Each of the management development tactics makes sense on its own. But it is by their strategic combination that they will, in relatively short order, gel into an energized, empowered management corps that can replace millennia of experience with versatility, expertise, and teamwork.
Facing an epochal transition, Conrail can’t depend on a strong teamwork culture maturing in time through typical work association. For that reason, Batory has initiated a far-reaching team-building strategy to task the new generation with developing modern solutions to perennial railroad challenges. Five teams of managers were composed of various disciplines within the company, and assigned to tackle a classic challenge that will continually arise in evolving forms throughout their railroading careers, such as “Reducing Risk From Work Errors.” The exercise was kicked-off on an overnight train trip along the famed Philadelphia-to-Pittsburgh corridor, passing through Altoona’s Horseshoe Curve. Many teammates had never met before, and the restored Pullman cars provided an on-rail “working clubhouse” environment to share their individual railroad histories, and focus each teammate’s particular expertise upon the assigned problem. Over the two days, and in virtual meetings afterward, the teams combined to develop innovative solutions.
While new solutions to perennial railroad challenges are valuable in their own right, the true value of the Five Teams program was to “multiply” the several years of expertise possessed by each team-member by the number of members; in effect, to generate 40 years of combined experience out of ten years’ actual time. With shared on-rail craft experience, a diverse mixture of hourly, collegiate, and military background, and broad functional expertise gained through training and education, each team classified its assets into a seasoned consist of energy, enthusiasm, and expertise beyond its youthfulness. The solutions arising from the exercise were presented by team representatives before the entirety of Conrail management last March at the annual Management Meeting, and several are already implemented.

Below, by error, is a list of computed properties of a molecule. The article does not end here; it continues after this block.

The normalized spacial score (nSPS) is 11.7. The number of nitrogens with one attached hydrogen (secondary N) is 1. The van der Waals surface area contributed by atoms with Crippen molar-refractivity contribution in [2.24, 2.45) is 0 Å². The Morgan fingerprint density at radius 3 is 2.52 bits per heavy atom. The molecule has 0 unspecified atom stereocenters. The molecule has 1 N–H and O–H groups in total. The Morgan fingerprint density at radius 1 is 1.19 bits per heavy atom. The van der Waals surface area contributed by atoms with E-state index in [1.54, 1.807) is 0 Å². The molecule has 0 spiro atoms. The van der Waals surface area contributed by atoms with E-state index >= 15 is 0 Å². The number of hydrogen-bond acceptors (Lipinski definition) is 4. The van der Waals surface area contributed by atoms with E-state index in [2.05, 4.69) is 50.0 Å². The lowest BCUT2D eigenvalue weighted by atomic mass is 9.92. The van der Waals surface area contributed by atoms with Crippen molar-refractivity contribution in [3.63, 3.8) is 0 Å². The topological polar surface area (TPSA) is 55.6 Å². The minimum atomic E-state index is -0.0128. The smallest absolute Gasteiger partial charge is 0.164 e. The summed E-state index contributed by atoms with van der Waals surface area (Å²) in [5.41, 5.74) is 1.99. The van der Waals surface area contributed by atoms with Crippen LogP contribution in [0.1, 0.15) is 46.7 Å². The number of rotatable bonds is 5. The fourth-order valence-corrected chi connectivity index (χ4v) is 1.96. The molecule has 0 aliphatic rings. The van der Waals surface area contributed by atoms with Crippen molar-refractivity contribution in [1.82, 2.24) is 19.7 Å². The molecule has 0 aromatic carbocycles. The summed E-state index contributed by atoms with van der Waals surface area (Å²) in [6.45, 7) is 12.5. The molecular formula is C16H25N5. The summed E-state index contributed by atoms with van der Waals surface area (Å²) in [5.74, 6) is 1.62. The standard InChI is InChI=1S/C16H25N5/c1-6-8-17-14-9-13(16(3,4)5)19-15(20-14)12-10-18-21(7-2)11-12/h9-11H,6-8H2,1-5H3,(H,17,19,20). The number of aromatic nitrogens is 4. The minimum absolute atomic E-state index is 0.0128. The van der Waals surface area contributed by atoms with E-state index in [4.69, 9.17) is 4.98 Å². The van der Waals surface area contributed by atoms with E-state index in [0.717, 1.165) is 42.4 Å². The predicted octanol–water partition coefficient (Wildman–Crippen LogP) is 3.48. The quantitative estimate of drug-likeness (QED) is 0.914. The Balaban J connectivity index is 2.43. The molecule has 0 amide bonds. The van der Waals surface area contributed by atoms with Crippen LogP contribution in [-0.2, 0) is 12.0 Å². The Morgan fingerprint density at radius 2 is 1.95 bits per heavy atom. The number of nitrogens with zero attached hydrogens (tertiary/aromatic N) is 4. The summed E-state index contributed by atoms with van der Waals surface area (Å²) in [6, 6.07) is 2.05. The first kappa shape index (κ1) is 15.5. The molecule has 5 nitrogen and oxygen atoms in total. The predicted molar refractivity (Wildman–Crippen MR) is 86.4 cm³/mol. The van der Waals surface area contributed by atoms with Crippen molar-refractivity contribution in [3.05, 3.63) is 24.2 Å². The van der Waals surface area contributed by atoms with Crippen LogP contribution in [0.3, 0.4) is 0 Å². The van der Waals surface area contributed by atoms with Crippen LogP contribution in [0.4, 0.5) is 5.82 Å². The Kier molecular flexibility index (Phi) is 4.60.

Five years ago, Conrail was ordained a future that it hadn’t fully prepared for, and consequently was at risk of failing by its own success. Action was imperative to replace 3000 years of experience in ten years’ time. The strategy implemented by Ron Batory and his Conrail senior staff drew from the past, present, and future of railroading to build an integrated system of professional diversity upon a solid bed of traditional railroad experience. The result stands as a transformation of the railroads’ legacy human capital development process.
With the new management generation already assuming major responsibility throughout the Conrail system, Batory is confident that, as long-serving managers take their invaluable experience into retirement – including his own 42 years begun as a Brakeman, the company will thrive in a new railroad era to the increasing benefit of its ownership and customers in the Shared Asset Areas.